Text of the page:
Lowland Streaked Tenrec (Hemicentetes semispinosus)

…is a small species of tenrec found throughout eastern and northern Madagascar. Like other tenrec species the lowland streaked tenrec is mostly nocturnal hunting for earthworms and insects under the cover of darkness. When threatened this tenrec can erect its quills forward and will attempt to drive them into its attacker. When foraging the lowland streaked tenrec is often found in small family groups that communicate with each other by vibrating the spines on their middle of their backs. They are the only recorded mammal to communicate via this method known as stridulation.



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Three Wee Tenrec Tykes Born at Paradise Wildlife Park

The UK’s Paradise Wildlife Park announced the birth three Tenrec babies! Born to mom Maisy on the 10th of July, these prickly little balls look a lot like Hedgehogs… but are, in fact, completely unrelated! They have simply evolved the same method of defense, which is to roll up in a ball so that predators are met with only their outer coat of prickles. This is called convergent evolution, a process by which organisms not closely related independently evolve to have similar traits as a result of having to adapt to similar environments or ecological niches.

Visit ZooBorns to learn about Tenrecs and see more photos!

Lowland Streaked Tenrec | ©Henry Cook

The Lowland streaked tenrec, Hemicentetes semispinosus (Afrosoricida - Tenrecidae), is one of the two extant species in the genus, both are found only on Madagascar [1].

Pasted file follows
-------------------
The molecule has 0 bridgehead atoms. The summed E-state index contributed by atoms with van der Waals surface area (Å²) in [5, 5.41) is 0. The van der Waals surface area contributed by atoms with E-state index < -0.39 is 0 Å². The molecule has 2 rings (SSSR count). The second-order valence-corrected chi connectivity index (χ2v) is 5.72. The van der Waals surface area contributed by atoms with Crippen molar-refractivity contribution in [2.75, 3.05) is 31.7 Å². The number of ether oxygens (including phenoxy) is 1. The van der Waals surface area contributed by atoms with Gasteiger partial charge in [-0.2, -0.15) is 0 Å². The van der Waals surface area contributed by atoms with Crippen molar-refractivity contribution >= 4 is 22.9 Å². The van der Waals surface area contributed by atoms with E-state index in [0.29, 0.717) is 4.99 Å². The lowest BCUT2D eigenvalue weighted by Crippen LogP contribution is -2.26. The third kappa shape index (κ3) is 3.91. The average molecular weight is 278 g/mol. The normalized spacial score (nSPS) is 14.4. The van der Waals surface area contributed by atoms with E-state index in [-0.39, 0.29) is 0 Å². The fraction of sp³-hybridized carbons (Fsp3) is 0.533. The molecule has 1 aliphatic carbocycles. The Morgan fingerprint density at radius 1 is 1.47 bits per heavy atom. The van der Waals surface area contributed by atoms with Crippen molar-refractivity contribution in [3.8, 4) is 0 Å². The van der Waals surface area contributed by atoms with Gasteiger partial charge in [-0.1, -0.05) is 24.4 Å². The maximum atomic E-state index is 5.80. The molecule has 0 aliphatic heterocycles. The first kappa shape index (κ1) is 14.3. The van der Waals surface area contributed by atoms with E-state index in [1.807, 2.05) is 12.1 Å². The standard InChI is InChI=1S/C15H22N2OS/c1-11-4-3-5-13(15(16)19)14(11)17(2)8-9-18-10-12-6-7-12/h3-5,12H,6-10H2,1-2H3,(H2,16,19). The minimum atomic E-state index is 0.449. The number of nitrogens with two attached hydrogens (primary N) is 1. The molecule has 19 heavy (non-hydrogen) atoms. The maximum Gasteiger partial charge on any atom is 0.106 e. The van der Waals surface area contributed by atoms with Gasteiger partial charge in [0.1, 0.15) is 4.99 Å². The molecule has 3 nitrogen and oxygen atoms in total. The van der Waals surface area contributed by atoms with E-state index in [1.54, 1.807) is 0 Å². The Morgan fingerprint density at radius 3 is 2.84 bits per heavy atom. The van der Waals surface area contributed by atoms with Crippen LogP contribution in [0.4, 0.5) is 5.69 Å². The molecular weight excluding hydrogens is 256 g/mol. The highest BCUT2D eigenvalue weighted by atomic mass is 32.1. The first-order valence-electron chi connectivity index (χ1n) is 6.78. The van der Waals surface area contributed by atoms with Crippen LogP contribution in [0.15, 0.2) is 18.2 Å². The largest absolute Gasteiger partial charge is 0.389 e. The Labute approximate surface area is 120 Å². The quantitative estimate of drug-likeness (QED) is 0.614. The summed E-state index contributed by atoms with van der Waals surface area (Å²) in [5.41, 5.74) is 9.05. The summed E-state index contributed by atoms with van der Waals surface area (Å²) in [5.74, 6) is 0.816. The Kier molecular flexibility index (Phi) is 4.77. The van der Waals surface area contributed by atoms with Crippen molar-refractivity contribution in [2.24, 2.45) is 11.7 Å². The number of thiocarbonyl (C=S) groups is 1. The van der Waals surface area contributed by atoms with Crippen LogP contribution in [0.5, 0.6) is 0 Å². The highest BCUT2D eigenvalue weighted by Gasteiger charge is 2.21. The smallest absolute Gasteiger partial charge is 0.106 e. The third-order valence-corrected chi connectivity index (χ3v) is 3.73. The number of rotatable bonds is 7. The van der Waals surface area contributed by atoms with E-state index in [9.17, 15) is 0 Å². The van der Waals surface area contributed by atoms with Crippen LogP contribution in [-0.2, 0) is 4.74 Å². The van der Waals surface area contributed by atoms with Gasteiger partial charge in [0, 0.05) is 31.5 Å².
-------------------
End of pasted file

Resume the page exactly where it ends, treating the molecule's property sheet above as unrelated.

Tenrecs look like a cross between a shrew and a hedgehog, with long, pointed snouts and spines amongst their fur. Hemicentetes semispinosus is a medium-sized slender tenrec (16-19cm length). It is blackish-brown with yellowish stripes running the length of the body and a yellowish band running from the crown to the tip of the snout. It has detachable, barbed spines which are most numerous on the crown. The underside is chestnut-brown with soft hairs [2]


Lesser Hedgehog Tenrec (Echinops telfairi)

…Despite its common name this Madagascan mammal is in no way related to insectivores and is more closely related to mammals from the age of dinosaurs. Like most tenrecs this species is only found on the island of Madagascar, this species in particular is only found in the southwestern region of the island. Like a hedgehog the lesser hedgehog tenrec is an insectivore and hunts at night for insects and other invertebrates. During the day they can be found resting either on the ground or in a tree as tenrecs unlike hedgehogs are proficient climbers.



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Mirombi, a lesser hedgehog tenrec at the Oakland Zoo in Oakland, California. 

He’s one of the animals the zoo uses for educational programs like ZooMobile. 

The Philadelphia Zoo used this photo on a sign in their small mammal house! :D 

© Copyright TVM Photography 2011


a Lowland Streaked Tenrec (Hemicentetes semispinosus) and a Club-winged Manakin (Machaeropterus deliciosus) practicing Stridulation, a process in which sound is produced by rubbing body parts together. Stridulation is usually practiced by insects, and the these two species are some of the only vertebrates that can do it.

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